Since 2008, my annual Weird Science Awards have thrown a spotlight on the weirdest tales from the lab and from the field, ranging from glow-in-the-dark clones to lab-grown rabbit penises and an ancient Chinese marijuana stash.
This year’s lineup includes a couple of projects from the University of Washington, which provides a nice Seattle angle for GeekWire’s first running of the Weirdies. Without further ado, here’s the top 10:
Scientists set up brain-to-brain conversation: UW researchers created an electronic system that could translate brain waves into electrical impulses, and then back into brain waves. The arrangement let two humans participate in a Q&A session just by thinking about “yes” or “no.” Messages are picked up using a brainwave-reading skullcap, and sent as impulses to a magnetic device that stimulates the brain’s visual cortex. The recipient sees the “yes” message as a flash of light in his or her visual field. The latest experiment, published in PLOS ONE, built on earlier work in brain-to-brain communication.
Reverse-causality experiment ends in a quantum muddle: Can quantum phenomena from the future affect the past? For years, UW physicist John Cramer has worked on an experiment designed to study that weird hypothesis, which relates to a way-out concept known as retrocausality (as well as tons of science-fiction movie plots). Cramer concluded that any hints of backward causality would have been masked by the interference patterns created during the experiment. Sorry, Doc Brown: This won’t help you get back to the future.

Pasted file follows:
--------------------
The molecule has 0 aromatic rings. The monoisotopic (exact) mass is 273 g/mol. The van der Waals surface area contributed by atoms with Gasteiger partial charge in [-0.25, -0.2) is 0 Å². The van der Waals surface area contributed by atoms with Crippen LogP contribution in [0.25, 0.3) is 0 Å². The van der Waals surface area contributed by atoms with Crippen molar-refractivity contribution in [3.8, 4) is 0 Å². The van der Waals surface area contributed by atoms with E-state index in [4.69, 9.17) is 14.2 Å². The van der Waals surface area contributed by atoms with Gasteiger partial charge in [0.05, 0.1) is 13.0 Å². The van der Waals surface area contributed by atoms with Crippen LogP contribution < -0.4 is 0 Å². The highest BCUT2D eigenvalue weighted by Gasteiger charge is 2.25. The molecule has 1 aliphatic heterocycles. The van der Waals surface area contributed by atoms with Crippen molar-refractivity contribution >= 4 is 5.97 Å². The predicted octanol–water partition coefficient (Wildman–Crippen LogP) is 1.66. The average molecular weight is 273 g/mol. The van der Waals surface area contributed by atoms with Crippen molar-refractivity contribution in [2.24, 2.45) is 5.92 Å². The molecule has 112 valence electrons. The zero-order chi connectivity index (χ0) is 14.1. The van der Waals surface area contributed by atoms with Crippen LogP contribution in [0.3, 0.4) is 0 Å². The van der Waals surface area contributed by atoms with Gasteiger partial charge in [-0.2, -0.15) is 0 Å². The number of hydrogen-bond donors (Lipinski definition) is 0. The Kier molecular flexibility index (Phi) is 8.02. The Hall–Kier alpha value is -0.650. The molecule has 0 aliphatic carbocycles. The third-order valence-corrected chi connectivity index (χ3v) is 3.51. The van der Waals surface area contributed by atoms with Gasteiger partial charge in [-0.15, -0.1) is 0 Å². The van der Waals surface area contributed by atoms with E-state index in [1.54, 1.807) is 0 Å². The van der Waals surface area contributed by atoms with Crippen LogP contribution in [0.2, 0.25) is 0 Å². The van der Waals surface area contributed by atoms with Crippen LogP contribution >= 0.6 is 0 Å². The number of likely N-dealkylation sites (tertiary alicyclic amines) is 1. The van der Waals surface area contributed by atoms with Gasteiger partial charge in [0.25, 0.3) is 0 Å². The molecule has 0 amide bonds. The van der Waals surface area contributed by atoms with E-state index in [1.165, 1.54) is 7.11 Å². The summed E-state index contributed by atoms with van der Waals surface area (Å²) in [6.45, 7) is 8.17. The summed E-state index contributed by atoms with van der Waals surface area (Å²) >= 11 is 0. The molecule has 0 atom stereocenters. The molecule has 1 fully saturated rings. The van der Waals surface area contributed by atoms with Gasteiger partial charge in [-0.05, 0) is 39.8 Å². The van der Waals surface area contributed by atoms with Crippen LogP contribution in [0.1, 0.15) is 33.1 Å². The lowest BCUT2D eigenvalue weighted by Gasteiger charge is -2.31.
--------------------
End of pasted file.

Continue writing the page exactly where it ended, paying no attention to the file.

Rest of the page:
Holometer finds no evidence we’re living in a hologram: Yet another weird physics experiment struck out this year. Fermilab’s Holometer was designed to detect ever-so-slight fluctuations in spacetime. Such dicontinuities would be consistent with the idea that the universe is actually a two-dimensional hologram, rather than the 3-D world we think we perceive. No quantum jitters were found, but the case isn’t closed quite yet. (The lead researcher at Fermilab, Craig Hogan, used to work at UW.)
High-tech imaging hints at hidden chamber in Tut’s tomb: It was weird enough when archaeologist Nicholas Reeves claimed that King Tutankhamun’s tomb in Egypt’s Valley of the Kings may contain a concealed burial chamber. It was weirder still when Egypt’s antiquities ministry agreed to conduct a high-tech survey of the tomb. And it was super-weird when scientists actually found evidence of hidden chambers. One of the chambers may have been meant for Nefertiti, Tut’s stepmother. Now the question is, what to do about it? They wouldn’t knock holes in the tomb’s priceless 3,300-year-old walls … would they?
Facebook users solve archaeologists’ not-so-ancient mystery: While digging in a Jerusalem cemetery that went back to Roman times, Israeli archaeologists found a strange golden object that was shaped like a grooved rolling pin. Was it a cultic talisman? An alien artifact? After puzzling over the 19-pound object for months, the experts posted a picture of the darn thing on Facebook and asked for tips. The answer wasn’t long in coming: It’s a new-age gizmo called an “Isis Beamer,” which is supposed to focus healing energy. “We hope that those responsible for hiding the object in the cemetery will contact us, tell us why it was buried in the ancient structure, and to whom amongst the dead and buried they wanted to give positive energy,” the Israel Antiquities Authority said.